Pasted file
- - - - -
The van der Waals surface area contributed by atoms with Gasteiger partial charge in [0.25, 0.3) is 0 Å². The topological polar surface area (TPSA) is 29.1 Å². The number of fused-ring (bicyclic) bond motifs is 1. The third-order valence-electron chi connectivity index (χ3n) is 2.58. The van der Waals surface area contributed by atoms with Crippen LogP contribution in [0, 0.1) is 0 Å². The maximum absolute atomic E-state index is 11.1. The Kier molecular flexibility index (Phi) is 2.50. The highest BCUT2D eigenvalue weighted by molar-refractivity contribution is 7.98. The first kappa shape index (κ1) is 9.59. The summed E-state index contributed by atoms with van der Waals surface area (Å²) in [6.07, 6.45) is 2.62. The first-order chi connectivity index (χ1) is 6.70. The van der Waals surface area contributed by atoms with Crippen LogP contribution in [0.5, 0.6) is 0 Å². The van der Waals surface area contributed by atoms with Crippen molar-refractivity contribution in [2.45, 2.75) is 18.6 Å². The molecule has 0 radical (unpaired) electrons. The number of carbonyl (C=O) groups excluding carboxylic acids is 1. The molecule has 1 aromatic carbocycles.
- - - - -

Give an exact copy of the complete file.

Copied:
The van der Waals surface area contributed by atoms with Gasteiger partial charge in [0.25, 0.3) is 0 Å². The topological polar surface area (TPSA) is 29.1 Å². The number of fused-ring (bicyclic) bond motifs is 1. The third-order valence-electron chi connectivity index (χ3n) is 2.58. The van der Waals surface area contributed by atoms with Crippen LogP contribution in [0, 0.1) is 0 Å². The maximum absolute atomic E-state index is 11.1. The Kier molecular flexibility index (Phi) is 2.50. The highest BCUT2D eigenvalue weighted by molar-refractivity contribution is 7.98. The first kappa shape index (κ1) is 9.59. The summed E-state index contributed by atoms with van der Waals surface area (Å²) in [6.07, 6.45) is 2.62. The first-order chi connectivity index (χ1) is 6.70. The van der Waals surface area contributed by atoms with Crippen LogP contribution in [0.5, 0.6) is 0 Å². The van der Waals surface area contributed by atoms with Crippen molar-refractivity contribution in [2.45, 2.75) is 18.6 Å². The molecule has 0 radical (unpaired) electrons. The number of carbonyl (C=O) groups excluding carboxylic acids is 1. The molecule has 1 aromatic carbocycles.